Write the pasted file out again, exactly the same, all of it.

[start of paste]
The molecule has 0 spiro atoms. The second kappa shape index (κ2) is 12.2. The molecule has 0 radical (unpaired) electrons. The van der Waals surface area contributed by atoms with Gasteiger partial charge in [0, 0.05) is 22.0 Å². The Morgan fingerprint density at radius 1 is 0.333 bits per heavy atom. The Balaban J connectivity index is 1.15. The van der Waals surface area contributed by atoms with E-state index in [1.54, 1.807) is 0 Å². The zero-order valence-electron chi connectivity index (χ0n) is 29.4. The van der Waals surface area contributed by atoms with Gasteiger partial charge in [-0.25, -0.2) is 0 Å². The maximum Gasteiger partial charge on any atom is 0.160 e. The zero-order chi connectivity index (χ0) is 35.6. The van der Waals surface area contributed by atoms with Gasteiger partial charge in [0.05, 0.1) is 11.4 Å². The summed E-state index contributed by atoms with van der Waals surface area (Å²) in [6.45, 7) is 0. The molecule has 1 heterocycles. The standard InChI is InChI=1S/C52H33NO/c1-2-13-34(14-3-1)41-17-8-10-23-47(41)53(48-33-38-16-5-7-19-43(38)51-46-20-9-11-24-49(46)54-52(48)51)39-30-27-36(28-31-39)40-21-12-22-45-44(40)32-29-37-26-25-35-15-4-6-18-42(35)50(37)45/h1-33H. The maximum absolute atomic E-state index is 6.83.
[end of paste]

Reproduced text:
The molecule has 0 spiro atoms. The second kappa shape index (κ2) is 12.2. The molecule has 0 radical (unpaired) electrons. The van der Waals surface area contributed by atoms with Gasteiger partial charge in [0, 0.05) is 22.0 Å². The Morgan fingerprint density at radius 1 is 0.333 bits per heavy atom. The Balaban J connectivity index is 1.15. The van der Waals surface area contributed by atoms with E-state index in [1.54, 1.807) is 0 Å². The zero-order valence-electron chi connectivity index (χ0n) is 29.4. The van der Waals surface area contributed by atoms with Gasteiger partial charge in [-0.25, -0.2) is 0 Å². The maximum Gasteiger partial charge on any atom is 0.160 e. The zero-order chi connectivity index (χ0) is 35.6. The van der Waals surface area contributed by atoms with Gasteiger partial charge in [0.05, 0.1) is 11.4 Å². The summed E-state index contributed by atoms with van der Waals surface area (Å²) in [6.45, 7) is 0. The molecule has 1 heterocycles. The standard InChI is InChI=1S/C52H33NO/c1-2-13-34(14-3-1)41-17-8-10-23-47(41)53(48-33-38-16-5-7-19-43(38)51-46-20-9-11-24-49(46)54-52(48)51)39-30-27-36(28-31-39)40-21-12-22-45-44(40)32-29-37-26-25-35-15-4-6-18-42(35)50(37)45/h1-33H. The maximum absolute atomic E-state index is 6.83.